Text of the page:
Creating Change from Within with Jessica Chouinard, LMHC - Handel Behavioral Health
Mental Health Blog

Creating Change from Within with Jessica Chouinard, LMHC

June 9, 2024

Since she was a child, Jessica Chouinard, LMHC has always enjoyed helping others. 

“I’ve always liked listening to people go through life challenges, and witnessing the amount of resilience and growth they can develop from these challenges,” says Jessica.  

With her master’s in Professional Counseling and post-master’s degree in Trauma Counseling, Jessica has experience working with people struggling with anxiety, depression, PTSD and other trauma disorders, Obsessive Compulsive Personality Disorder (OCPD), ADHD/ADD, grief and loss, eating disorders, and substance use disorder/addictive disorders among many other challenges. 

Her approach to counseling is person-centered and integrative. Jessica believes that the client is the active and engaged agent of change in their treatment and lives, while the clinician serves to safely support their journey. She will help clients develop new tools to meet life’s challenges, and forge new insights into their thoughts, feelings, and behaviors with compassion and understanding. 

Jessica has received extensive training in trauma-informed counseling, and when working with trauma and other life stressors, she treats the body, mind, and spirit collectively to promote balance in all areas of the client’s life. 

We sat down with Jessica to learn more about her background in the field and approach to working with clients online.

What inspired you to become a therapist?

Mental health has been a big theme in my life, from working through my own mental health struggles to showing up for loved ones with compassion and empathy when they’re going through difficult times.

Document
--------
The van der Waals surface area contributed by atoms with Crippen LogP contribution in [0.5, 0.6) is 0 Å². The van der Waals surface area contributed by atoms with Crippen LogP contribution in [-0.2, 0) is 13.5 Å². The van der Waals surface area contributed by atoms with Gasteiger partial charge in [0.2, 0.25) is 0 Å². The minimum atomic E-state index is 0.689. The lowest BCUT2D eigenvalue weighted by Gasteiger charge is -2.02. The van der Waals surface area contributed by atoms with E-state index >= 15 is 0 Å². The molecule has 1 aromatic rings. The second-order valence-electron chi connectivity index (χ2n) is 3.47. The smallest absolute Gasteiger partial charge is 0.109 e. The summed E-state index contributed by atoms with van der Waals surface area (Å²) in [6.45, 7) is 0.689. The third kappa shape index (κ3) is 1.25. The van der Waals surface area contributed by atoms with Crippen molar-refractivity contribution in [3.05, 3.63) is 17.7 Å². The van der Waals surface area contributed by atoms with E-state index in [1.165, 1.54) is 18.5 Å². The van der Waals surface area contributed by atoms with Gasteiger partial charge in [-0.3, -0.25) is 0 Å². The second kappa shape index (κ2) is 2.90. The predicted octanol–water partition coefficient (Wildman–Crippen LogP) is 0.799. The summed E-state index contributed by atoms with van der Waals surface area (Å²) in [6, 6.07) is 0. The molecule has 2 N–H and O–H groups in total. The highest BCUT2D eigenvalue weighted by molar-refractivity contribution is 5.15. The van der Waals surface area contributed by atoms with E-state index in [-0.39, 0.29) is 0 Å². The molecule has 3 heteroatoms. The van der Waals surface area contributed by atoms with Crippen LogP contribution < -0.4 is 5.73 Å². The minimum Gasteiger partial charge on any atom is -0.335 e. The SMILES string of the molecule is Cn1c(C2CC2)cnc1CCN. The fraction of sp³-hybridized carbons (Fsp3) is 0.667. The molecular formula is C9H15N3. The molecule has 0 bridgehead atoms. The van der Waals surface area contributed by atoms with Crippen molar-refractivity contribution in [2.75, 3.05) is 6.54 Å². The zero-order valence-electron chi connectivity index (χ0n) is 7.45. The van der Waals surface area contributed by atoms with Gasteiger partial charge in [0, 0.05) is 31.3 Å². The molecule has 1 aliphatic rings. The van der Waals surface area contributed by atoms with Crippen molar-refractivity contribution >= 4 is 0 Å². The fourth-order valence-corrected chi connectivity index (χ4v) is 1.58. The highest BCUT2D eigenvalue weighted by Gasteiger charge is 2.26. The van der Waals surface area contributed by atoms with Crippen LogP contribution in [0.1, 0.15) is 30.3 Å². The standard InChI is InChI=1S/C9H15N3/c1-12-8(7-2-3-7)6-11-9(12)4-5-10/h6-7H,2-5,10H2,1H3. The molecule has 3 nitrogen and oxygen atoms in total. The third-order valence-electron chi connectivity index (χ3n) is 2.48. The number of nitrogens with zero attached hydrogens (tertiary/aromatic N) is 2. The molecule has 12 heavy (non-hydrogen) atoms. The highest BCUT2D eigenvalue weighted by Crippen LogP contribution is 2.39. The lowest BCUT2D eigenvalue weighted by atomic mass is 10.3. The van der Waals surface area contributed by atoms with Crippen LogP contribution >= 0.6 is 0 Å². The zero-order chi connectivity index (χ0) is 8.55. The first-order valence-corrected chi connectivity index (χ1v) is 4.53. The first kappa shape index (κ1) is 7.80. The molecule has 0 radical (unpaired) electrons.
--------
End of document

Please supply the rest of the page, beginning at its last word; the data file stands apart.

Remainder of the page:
I’ve always enjoyed listening to people and witnessing the amount of growth and resilience people can develop through the challenges that life throws at them. I’m compassionate and empathic by nature, so when I discovered that I could make a difference by helping others work through their emotional struggles, I dove into the field. 

I received my master’s in Professional Counseling and post-master’s degree in Trauma Counseling from Grand Canyon University. Complex trauma was intriguing to learn about, as it’s something that many people struggle with but often goes unrecognized. 

What is complex trauma?

Complex trauma is defined as the exposure to multiple, often interrelated forms of traumatic events, as well as the difficulties that arise as a result of adapting or surviving these events. 

Typically, complex trauma occurs during a vulnerable period of development, like early childhood or in the context of a person’s formative relationships. The traumatic experiences can be severe and pervasive, such as sexual abuse, interpersonal violence, emotional neglect, community violence, racism, discrimination, or war. They may also be chronic or repeated, giving the victim or survivor little time to recover and make sense of their feelings. As a result, complex trauma can disrupt a person’s healthy development: leaving them unable to form secure attachments to others and sense of self.

Helping people recover from complex trauma:

I’ve developed a trauma informed care perspective which shifts the focus from “what’s wrong with you,” to, “tell me more about what you experienced.”

Traumatic experiences cannot be understood in isolation, but rather must be considered in the context of the person’s efforts to manage and adapt to life’s challenges. 

I’ll take into consideration the individual’s behaviors, interpersonal difficulties, identity and self image, and psychiatric diagnosis- all of which can be understood as adaptive strategies to survive overwhelming experiences. 

My approach to working with trauma is integrative: I focus on the mind-body-spirit connection to promote balance in all areas of the client’s life. Trauma, as well as many other mental health challenges, not only affect the mind, but also the physical body and personal belief system. Developing compassion and strength in the mind, body, and spirit is essential to improving mental distress and life stressors.